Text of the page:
Obtaining Documentation of a Valid Marriage in Haiti

If you have married, or plan to get married in your fiancé or spouse's home country, you will first need to look into Haiti's requirements for legal marriage.

According to information provided by the U.S. consulate, Haitian marriages require that you first visit the Civil Registrar in the area where you plan to hold the wedding, in order to present the appropriate documents and materials and make an appointment for the marriage ceremony. Each member of the couple will need to bring:

  • proof of identity, such as a passport or birth certificate
  • a list of at least two potential witnesses (who must also have identity cards or passports)
  • the results of a blood test performed at the "Institut du Bien Etre Social" (this is sometimes waived for U.S. citizens)
  • an "Acte de Marriage Civil," which you've bought from the Bureau des Contributions
  • your birth certificates
  • if either of you has been previously married, certified copies of the relevant divorce or death certificates.

The appointment for the marriage ceremony will be set within approximately 15 days (two Sundays must pass before the ceremony).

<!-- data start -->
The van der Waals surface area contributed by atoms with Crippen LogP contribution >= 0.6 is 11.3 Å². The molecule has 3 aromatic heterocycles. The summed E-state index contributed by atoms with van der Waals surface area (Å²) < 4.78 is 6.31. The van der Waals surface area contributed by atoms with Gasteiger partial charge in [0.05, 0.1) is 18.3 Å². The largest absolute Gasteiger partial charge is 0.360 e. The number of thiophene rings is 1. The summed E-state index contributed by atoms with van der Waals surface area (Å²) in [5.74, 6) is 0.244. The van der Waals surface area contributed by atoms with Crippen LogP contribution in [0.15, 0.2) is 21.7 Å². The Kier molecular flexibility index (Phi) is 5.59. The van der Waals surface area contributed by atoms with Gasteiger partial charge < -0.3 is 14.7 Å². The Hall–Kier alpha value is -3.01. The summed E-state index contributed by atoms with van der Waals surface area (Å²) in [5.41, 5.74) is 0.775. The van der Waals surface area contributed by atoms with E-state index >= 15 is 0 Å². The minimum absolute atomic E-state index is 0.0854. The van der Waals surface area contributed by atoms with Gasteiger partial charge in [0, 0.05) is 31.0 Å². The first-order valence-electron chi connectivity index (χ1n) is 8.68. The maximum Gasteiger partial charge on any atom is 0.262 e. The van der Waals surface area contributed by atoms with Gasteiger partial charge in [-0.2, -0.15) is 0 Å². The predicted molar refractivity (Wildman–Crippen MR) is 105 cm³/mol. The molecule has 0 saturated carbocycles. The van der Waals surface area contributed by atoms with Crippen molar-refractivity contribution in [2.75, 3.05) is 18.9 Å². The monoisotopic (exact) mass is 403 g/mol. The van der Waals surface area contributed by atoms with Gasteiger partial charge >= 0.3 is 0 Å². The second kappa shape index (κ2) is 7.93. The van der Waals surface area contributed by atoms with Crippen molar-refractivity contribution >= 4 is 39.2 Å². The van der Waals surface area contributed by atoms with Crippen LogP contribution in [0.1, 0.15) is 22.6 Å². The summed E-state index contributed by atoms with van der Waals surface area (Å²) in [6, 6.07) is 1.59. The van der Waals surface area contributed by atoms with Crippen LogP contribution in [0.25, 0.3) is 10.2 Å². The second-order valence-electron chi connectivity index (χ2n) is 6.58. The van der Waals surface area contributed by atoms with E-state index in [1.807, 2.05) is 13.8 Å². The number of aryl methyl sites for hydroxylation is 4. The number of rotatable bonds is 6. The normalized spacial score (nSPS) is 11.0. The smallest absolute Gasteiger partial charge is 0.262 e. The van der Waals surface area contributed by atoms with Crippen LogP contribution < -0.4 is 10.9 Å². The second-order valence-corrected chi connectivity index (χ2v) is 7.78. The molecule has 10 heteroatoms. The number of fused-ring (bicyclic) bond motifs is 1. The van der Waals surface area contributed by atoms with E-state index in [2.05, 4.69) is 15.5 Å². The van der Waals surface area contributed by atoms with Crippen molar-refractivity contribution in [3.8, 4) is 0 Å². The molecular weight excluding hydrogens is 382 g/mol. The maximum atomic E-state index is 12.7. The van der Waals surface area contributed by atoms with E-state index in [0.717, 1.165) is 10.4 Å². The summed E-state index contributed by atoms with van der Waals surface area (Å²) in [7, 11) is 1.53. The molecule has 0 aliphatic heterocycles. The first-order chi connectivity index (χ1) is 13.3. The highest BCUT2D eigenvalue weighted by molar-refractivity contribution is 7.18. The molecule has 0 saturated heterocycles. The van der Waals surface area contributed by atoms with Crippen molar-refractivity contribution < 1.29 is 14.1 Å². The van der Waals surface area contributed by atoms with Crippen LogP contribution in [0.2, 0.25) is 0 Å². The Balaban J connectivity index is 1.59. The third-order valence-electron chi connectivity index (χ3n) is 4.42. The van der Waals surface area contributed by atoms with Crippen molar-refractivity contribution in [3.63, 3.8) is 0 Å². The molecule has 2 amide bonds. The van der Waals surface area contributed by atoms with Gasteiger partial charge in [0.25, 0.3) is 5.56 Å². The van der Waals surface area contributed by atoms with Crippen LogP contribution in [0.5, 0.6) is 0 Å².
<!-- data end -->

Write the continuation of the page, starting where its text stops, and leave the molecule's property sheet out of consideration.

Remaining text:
The Acte de Marriage Civil may be authenticated by the U.S. Consular Section after the civil ceremony for a fee. This will help make sure that USCIS accepts the document as genuine.

Obtaining a valid certificate of your marriage is critical for purposes of U.S. immigration. The U.S. government keeps track of what documents are considered legally valid from each country, Haiti included, and will reject yours if it doesn't come from the proper source. Check the State Department's Civil and Reciprocity Documents by Country list to get further details on what documents from Haiti it considers valid.

Obtaining Documentation of a Valid Marriage in the United States

If you will hold your wedding in the U.S., you need to follow the laws of the state where you marry. For a summary, see Marriage Laws in Your State. You will need to obtain a marriage certificate from a local government office. A church certificate, for example, is not enough.

Getting Legal Help

You could make your life easier by hiring an experienced immigration attorney to handle your family visa case. The attorney can analyze the facts of your case and spot any potential problems, prepare the paperwork, and monitor the progress toward approval.